Switching to Abacavir Versus Use of a Nucleoside-Sparing Dual Regimen for HIV-Infected Patients With Tenofovir-Associated Renal Toxicity

JL Casado; C Santiuste; MJ Vivancos; M Monsalvo; A Moreno; MJ Perez-Elías; JM del Rey; S Moreno


HIV Medicine. 2018;19(8):541-550. 

In This Article


A total of 231 patients receiving TDF were evaluated. Overall, the mean age was 46.7 years, the mean duration of HIV infection was around 16 years, the cumulative time on therapy was > 10 years, and nearly one-third were coinfected with hepatitis C virus (HCV). The median time on TDF was 63.6 months (1470.5 patient-years), and 151 (65%) patients received this drug with a nonnucleoside reverse transcriptase inhibitor (NNRTI; mostly in a single-tablet regimen with efavirenz, 92 patients; nevirapine, 35 patients; etravirine, 24 patients), whereas 79 received a boosted protease inhibitor (bPI; atazanavir and darunavir, 32 patients each; lopinavir, nine patients; fosamprenavir, six patients). No patient was receiving DTG, cobicistat or RPV when they were enrolled in the study.

After evaluation, 109 patients (47%) switched from TDF and 122 (53%) continued the same regimen. As shown in Table 1, patients who switched were older, were more heavily pretreated, had a higher rate of HCV coinfection, and had a lower eGFR at inclusion and at discontinuation than patients continuing TDF. Additionally, time on TDF was significantly longer in this group of patients who switched from TDF (80 vs. 50.9 months in those continuing TDF; P < 0.01). At the time of the switch, 14 patients (13%) had progressed to CKD, and the prevalence of tubular abnormalities or PRTD was significantly higher compared with patients who did not switch their regimen (mean number of tubular abnormalities, 1.49 vs. 0.91, respectively; P < 0.01). Of the patients who switched, 49 (45%) were receiving a bPI, mainly atazanavir (23 of 32), lopinavir (six of nine) or fosamprenavir (six of six).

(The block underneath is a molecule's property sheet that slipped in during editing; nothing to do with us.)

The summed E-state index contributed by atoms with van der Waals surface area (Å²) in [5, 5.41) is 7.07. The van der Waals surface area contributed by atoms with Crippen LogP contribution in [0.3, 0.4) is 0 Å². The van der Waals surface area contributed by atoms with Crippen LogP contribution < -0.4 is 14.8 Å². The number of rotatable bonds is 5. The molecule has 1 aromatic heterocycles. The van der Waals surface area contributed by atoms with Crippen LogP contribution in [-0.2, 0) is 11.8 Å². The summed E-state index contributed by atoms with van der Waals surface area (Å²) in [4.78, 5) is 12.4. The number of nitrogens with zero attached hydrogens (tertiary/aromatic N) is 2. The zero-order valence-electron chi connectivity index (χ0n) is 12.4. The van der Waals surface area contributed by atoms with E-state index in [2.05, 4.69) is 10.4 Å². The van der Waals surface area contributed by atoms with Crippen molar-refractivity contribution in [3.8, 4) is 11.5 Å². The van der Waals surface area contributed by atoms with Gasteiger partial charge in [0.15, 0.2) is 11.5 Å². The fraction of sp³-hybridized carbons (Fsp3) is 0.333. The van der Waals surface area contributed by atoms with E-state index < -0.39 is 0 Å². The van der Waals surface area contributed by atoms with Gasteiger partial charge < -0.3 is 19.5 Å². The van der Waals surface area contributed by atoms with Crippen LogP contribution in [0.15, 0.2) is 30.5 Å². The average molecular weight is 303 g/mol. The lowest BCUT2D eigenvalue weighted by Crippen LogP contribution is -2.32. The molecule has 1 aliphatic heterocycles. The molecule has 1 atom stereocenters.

Of the 109 patients who switched, 60 (55%) maintained triple therapy, changing TDF to abacavir, and 49 (45%) changed to an NRTI-sparing, dual regimen. As might have been expected, patients who changed to a dual therapy had a longer history of HIV infection, were more heavily pretreated and had mainly been receiving a PI-based combination (76%). Time on TDF was significantly longer in this group than in those who switched to abacavir, and there was a nonsignificant trend for more severe tubular renal dysfunction (proteinuria > 100 mg/g, 51% vs. 40%, respectively; glycosuria, 21% vs. 16%, respectively), although the prevalence of PRTD was similar, and eGFR was even better in this group, suggesting selection of patients (Table 2). Abacavir was used with efavirenz in 14 patients, DTG in 13, etravirine and nevirapine in 10 patients, darunavir boosted with ritonavir (DRV/r) in six patients, RPV in four patients, and raltegravir in three patients. The dual therapy chosen was lamivudine plus DRV/r in 20 patients, DTG plus RPV in eight patients, DRV/r plus raltegravir in eight patients, DRV/r plus ETR in seven patients, and DRV/r plus DTG in six patients. No patient received cobicistat. Thus, 28% and 29% of patients, respectively, received a drug known to alter tubular secretion of creatinine.

Renal Outcomes

Patients were re-evaluated after a median of 8.86 months [interquartile range (IQR) 2.6–14.1 months], although the evaluation was performed earlier in case of switching TDF (4.8 vs 13.3 months; P < 0.01). Overall, switching from TDF was associated with a significant improvement in eGFR (median change +0.3 vs. −2.91 mL/min/1.73 m2 in those who did not switch; P = 0.04), and the improvement was more significant for patients who were switched to abacavir than for those switched to dual therapy, compared with patients who continued a TDF regimen (Figure 1a). After excluding patients receiving DTG or RPV, this improvement was more significant compared with no TDF change (+2.96 vs. −2.91, respectively; P < 0.01). There was a small difference in the rate of improvement according to the use of abacavir or dual therapy (median change in eGFR +1.52 vs. −0.5, respectively; P = 0.12), which was less marked if those on DTG or RPV were excluded (+3.64 vs. +1.01, respectively; P = 0.35). As shown in Figure 1b, those patients receiving DTG or RPV had a median decrease of −6.17 (IQR −8.1, −1.7) mL/min/1.73 m2 (81% showed a decrease) at 2.73 months after switching the regimen, compared with +2.96 mL/min/1.73 m2 in patients who switched to other drugs (61% showed improvement) and a decrease of −2.91 mL/min/1.73 m2 in patients continuing a TDF-including regimen (60% showed a decrease). Thus, one patient receiving RPV met the CKD criteria (3%), but overall the CKD rate declined from 14 (13%) to eight cases (7%) in patients who switched from TDF.